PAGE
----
The Buzz About Bees Part Two

The Buzz About Bees Part Two

My Odd Sock getting stung.
My Odd Sock getting stung.

Here is another Best Of Bee Stings–Part Two!

Please enjoy!

Remember how apprehensive you were taking your first shot of MS medication?

Well, getting your first bee sting is much the same.

We tend to think back to when we were kids, running barefoot through the grass and stepping on a bee.  Painful memories for sure.  Think of it like this…now that you have MS, you probably don’t have much feeling anyway…so a few bee stings, no big deal, right?  Let’s get started.

Jar 'O bees
Jar 'O bees

My buddy “Jim” has used apitherapy (bees stings) exclusively for his MS for at least a dozen years.  He has 6 or 7 hives on his property and dons his stylish “bee wear” to collect the lucky volunteers in a canning jar.

Next, one by one, we grab the bees using reverse tweezers.  Filling all 20 pair, it’s time to commence stinging!

My dance partners
My dance partners

People use apitherapy for many different reasons.  Jim has pain, associated with MS throughout his body, and stings the areas that hurt him most.  I sting to ease spasticity (tightness) in my legs.  I have also stung my arms & hands to improve feeling.  I’ve stung the tops of my shoulders to aid balance.  And routinely sting my feet (both tops & bottoms) to help with walking.  You can sting to help with bowel & bladder control, arthritis, foot drop, even vision & speech problems.

On this particular day, I will get about 30 stings.  Jim will get just as many.  But as a beginner, you will start by getting two, maybe four stings, at the base of your spine.  Over the course of a few weeks, you’ll want to work up to 20 stings/ three times a week.  (Apitherapy experts recommend the three times a week  treatment, although this odd sock finds getting stung once or twice a week works well too.)

Three stings on the foot.  Man, I need a pedicure.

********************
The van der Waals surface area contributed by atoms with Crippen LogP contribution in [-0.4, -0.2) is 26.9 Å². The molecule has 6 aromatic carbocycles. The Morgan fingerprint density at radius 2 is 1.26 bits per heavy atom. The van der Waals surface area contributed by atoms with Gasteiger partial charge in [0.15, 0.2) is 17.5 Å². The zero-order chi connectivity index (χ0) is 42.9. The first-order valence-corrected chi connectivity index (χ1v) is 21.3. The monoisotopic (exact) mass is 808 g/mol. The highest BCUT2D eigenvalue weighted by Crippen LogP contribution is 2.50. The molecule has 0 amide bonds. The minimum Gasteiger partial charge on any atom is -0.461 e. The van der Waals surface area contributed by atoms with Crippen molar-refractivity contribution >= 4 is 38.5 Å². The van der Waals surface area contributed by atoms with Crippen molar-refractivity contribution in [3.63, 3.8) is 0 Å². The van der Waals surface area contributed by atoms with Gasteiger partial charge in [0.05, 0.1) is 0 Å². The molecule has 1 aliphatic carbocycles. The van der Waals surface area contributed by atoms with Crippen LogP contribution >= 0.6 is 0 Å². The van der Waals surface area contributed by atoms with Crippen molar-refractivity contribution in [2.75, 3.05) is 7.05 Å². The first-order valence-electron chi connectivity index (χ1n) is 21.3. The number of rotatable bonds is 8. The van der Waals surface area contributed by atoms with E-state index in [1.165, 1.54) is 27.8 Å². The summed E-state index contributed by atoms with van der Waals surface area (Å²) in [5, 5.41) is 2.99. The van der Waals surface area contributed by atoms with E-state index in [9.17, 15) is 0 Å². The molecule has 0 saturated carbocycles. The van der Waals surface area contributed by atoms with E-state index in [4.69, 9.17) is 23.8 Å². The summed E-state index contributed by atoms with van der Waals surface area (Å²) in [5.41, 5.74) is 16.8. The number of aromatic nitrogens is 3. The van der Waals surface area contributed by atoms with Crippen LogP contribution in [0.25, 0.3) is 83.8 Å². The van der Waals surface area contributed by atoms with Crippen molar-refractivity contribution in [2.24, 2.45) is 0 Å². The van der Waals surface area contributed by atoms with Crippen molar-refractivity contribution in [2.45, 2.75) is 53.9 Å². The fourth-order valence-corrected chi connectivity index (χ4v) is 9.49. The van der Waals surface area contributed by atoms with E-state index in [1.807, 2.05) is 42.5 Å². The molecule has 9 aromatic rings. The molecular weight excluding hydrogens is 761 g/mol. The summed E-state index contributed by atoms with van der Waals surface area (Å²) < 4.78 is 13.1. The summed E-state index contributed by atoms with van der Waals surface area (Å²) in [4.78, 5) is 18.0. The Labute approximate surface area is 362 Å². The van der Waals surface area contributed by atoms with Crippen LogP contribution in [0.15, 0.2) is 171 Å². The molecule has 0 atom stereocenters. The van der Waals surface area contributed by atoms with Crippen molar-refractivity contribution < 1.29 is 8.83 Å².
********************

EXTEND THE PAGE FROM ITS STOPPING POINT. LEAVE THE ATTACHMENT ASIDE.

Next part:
Three stings on the foot. Man, I need a pedicure.

People ask me “Does it hurt?”  And I respond by saying “a little bit.”  You see, I have slight feeling from my armpits down, so the “zing” I do feel—I cherish as I know my body isn’t completely dead.  On the other hand, Jim has feeling, so I apply an ice pack to the spot before I sting him.  He says “the ice is worse than the bees!”

We leave the stingers in, doing their “thang” for 15 minutes before we remove them, finishing our session.

Then, for the next 12 to 24 hours, the areas I have stung will swell slightly and are warm to the touch, courtesy of the increased “healing” blood flow to the region.

And my muscles….are looser!


Through this experience, I have great respect for the honeybee (none for wasps & hornets!).  The tremendous work the bees do for our world–the food they help us grow–and the mysterious powers of healing found within their sting.

When a bee buzzes my head in the backyard, I don’t run or flail my arms, frantic to escape.  I just very calmly tell him to “go away bee”–and he does.  (I am like a bee whisperer!)

Again, let me say apitherapy, or bee venom therapy, is an alternative form of treatment and not for everyone.  This is my personal experience, your results may be different.  But if you want to learn more, you’ll find tons of information online.  You may even post a question to My Odd Sock and I’ll BS my way through an answer (just kidding).

Phew, I made my way through one, unfunny My Odd Sock.  Now can we get back to the nonsense please?  This serious stuff is killing me.


3 Replies to “The Buzz About Bees Part Two”

  1. I had no clue it was that many stings. I know all the sub-Q shots I’ve had stung, became swollen and caused an ultimate allergic reaction type of rash. I’m glad that you find this is working for you. If it wasn’t for my reactions to other bug bites and such, I would possibly consider trying it myself…heck I still may sometime. Thanks for the information on the sting therapy.